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13.2.13 Conditional Reset [T-Series Datasheet]


T4 Capable DIO: DIO4, DIO5, DIO6, DIO7, DIO8, DIO9 (aka FIO4, FIO5, FIO6, FIO7, EIO0, EIO1)

T7 Capable DIO: DIO0, DIO1, DIO2, DIO3, DIO6, DIO7 (aka FIO0, FIO1, FIO2, FIO3, FIO6, FIO7)

T8 Capable DIO: DIO0, DIO1, DIO2, DIO3, DIO4, DIO5, DIO6, DIO7, DIO8, DIO9, DIO10, DIO11, DIO12, DIO13, DIO14, DIO15 (aka FIO0, FIO1, FIO2, FIO3, FIO4, FIO5, FIO6, FIO7, EIO0, EIO1, EIO2, EIO3, EIO4, EIO5, EIO6, EIO7)

Requires Clock Source: No

Index: 12

Streamable: No

DIO-EF Conditional Reset will reset a specified DIO-EF after a specified number of edges have been detected.


To set up a DIO-EF Conditional Reset is simple. Just set the DIO number of the DIO-EF you would like to reset and then set the other options.

DIO#_EF_ENABLE: 0 = Disable, 1 = Enable
DIO#_EF_CONFIG_A: Reset Options bit field:

  • bit 0: Edge select. 1 = rising, 0 = falling
  • bit 1: Disable. 1 = disable the selected DIO_EF on reset. 0 = don't disable.
  • bit 2: One-Shot. 1 = only reset once. 0 = reset every n edges.

DIO#_EF_CONFIG_B: Number of edges per reset.
DIO#_EF_CONFIG_C: IO number of DIO-EF to be reset.
DIO#_EF_CONFIG_D: Not used.

Disable vs. One-Shot

To disable a DIO_EF mode instead of resetting the count, set the DIO#_EF_CONFIG_A "Disable" bit to 1. This is similar behavior to a One-Shot reset, but instead of resetting the count only once, it disables the set DIO_EF mode on reset.

There is conflicting behavior between Disable and One-Shot so it is recommended to use either Disable or One-Shot (or neither), but not both. In the case where both Disable and One-Shot are used, Disable has a higher priority so the selected DIO_EF will be disabled instead of being reset.

CONFIG_A Value Map

To configure the DIO_EF reset options, refer to the table below for the mapping between the Reset Options bit field, and the corresponding integer value which should be written to DIO#_EF_CONFIG_A.

Reset OptionsBit FieldInt Value
Continuous Falling0b0000
Continuous Rising0b0011
Disable Falling0b0102
Disable Rising0b0113
One-Shot Falling0b1004
One-Shot Rising0b1015

* Reset Options utilizing both One-Shot and Disable bits are omitted from the table as there is conflicting behavior between these modes. See above for additional info.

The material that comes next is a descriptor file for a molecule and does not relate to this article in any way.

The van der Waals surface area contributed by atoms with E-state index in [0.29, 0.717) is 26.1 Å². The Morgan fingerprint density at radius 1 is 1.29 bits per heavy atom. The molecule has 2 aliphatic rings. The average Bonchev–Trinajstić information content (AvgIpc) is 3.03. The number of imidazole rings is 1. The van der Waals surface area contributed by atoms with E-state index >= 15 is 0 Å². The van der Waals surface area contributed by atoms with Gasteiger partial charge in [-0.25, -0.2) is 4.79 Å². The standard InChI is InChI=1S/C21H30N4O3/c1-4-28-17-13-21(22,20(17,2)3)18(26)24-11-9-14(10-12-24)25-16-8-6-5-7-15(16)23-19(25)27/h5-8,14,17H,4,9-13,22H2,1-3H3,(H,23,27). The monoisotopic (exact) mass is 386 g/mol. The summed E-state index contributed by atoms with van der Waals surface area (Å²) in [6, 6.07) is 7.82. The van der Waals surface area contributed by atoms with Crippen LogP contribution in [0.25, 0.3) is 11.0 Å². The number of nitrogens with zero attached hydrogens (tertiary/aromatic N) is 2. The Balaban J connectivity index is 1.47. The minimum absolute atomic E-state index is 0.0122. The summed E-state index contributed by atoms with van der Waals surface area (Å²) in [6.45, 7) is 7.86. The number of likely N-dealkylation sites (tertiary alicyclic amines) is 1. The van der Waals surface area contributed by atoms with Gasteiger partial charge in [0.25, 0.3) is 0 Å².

No update operations can be performed on Conditional Reset.


Results are read from the following registers.

DIO#_EF_READ_A – Returns the current count.


This example assumes that DIO0 has a running extended feature such as quadrature or a counter. Now we will set up DIO2 as a falling edge trigger that will reset the count of DIO0_EF.

DIO2_EF_ENABLE = 0    // Ensure that the DIO-EF is not running so that it can be configured.
DIO2_EF_INDEX = 12    // Set to Conditional Reset
DIO2_EF_CONFIG_A = 0  // Falling edges
DIO2_EF_CONFIG_B = 1  // Reset every edges
DIO2_EF_CONFIG_C = 0  // Reset events clear the count of DIO0_EF
DIO2_EF_ENABLE = 1    // Turn on the DIO-EF

Now falling edges on DIO2 will set the count of DIO0_EF to zero.

For a more detailed walkthrough, see Configuring & Reading a Counter.

Edge Rate Limits

This interrupt-based digital I/O extended feature (DIO-EF) is not purely implemented in hardware, but rather firmware must service each edge. This makes it substantially slower than other DIO-EF that are purely hardware-based.  To avoid missed edges, the aggregate limit for edges seen by all interrupt-based DIO-EF is 70k edges/second.  If stream mode is active, the limit is reduced to 20k edges/second.  Excessive processor loading (e.g. a busy Lua script) can also reduce these limits.  Note that interrupt features must process all edges, rising & falling, even if a given feature is configured to only look at one or the other. Additionally, note that intensive interrupt based features may limit the maximum streaming rates due to processor loading.

The more proper way to think of the edge limit, and understand error that could be introduced when using multiple interrupt-based DIO-EF, is to consider that the interrupt that processes an edge can take up to 14 μs to complete.  When a particular channel sees an applicable edge, an IF (interrupt flag) is set for that channel that tells the processor it needs to run an ISR (interrupt service routine) for that channel.  Once an ISR is started, it runs to completion and no other ISR can run until it is done (except that stream interrupts are higher priority and will preempt other interrupts).  When an ISR completes, it clears the IF for that channel.  So it is okay to have edges on multiple channels at the same time, as long as there is not another edge on any of those channels before enough time to process all the initial edges.

Say that channel A & B have an edge occur at the same time and an ISR starts to process the edge on channel A.  If channel A has another edge during the first 14 μs, that edge will be lost.  If channel B has another edge during the first 14 μs, the initial edge will be lost.  If channel B has another edge during the second 14 μs (during the ISR for channel B), the new edge will be lost.

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